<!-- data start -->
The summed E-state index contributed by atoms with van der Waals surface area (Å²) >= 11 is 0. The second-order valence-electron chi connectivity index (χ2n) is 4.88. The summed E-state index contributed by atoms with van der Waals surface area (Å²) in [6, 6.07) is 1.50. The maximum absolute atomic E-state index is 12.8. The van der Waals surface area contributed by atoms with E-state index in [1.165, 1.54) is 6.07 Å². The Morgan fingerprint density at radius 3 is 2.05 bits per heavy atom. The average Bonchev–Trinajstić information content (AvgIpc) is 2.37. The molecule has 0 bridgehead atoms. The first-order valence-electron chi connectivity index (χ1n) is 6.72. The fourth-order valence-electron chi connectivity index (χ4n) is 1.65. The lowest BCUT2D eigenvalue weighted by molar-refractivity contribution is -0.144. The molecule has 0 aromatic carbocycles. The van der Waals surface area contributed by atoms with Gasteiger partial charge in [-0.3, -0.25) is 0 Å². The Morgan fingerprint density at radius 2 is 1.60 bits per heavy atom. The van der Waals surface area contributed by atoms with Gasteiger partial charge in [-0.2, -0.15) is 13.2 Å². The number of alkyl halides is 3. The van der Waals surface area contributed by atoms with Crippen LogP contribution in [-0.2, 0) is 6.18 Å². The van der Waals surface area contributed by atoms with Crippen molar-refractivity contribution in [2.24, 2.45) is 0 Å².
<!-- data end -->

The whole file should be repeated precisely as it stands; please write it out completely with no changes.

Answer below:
The summed E-state index contributed by atoms with van der Waals surface area (Å²) >= 11 is 0. The second-order valence-electron chi connectivity index (χ2n) is 4.88. The summed E-state index contributed by atoms with van der Waals surface area (Å²) in [6, 6.07) is 1.50. The maximum absolute atomic E-state index is 12.8. The van der Waals surface area contributed by atoms with E-state index in [1.165, 1.54) is 6.07 Å². The Morgan fingerprint density at radius 3 is 2.05 bits per heavy atom. The average Bonchev–Trinajstić information content (AvgIpc) is 2.37. The molecule has 0 bridgehead atoms. The first-order valence-electron chi connectivity index (χ1n) is 6.72. The fourth-order valence-electron chi connectivity index (χ4n) is 1.65. The lowest BCUT2D eigenvalue weighted by molar-refractivity contribution is -0.144. The molecule has 0 aromatic carbocycles. The van der Waals surface area contributed by atoms with Gasteiger partial charge in [-0.3, -0.25) is 0 Å². The Morgan fingerprint density at radius 2 is 1.60 bits per heavy atom. The van der Waals surface area contributed by atoms with Gasteiger partial charge in [-0.2, -0.15) is 13.2 Å². The number of alkyl halides is 3. The van der Waals surface area contributed by atoms with Crippen LogP contribution in [-0.2, 0) is 6.18 Å². The van der Waals surface area contributed by atoms with Crippen molar-refractivity contribution in [2.24, 2.45) is 0 Å².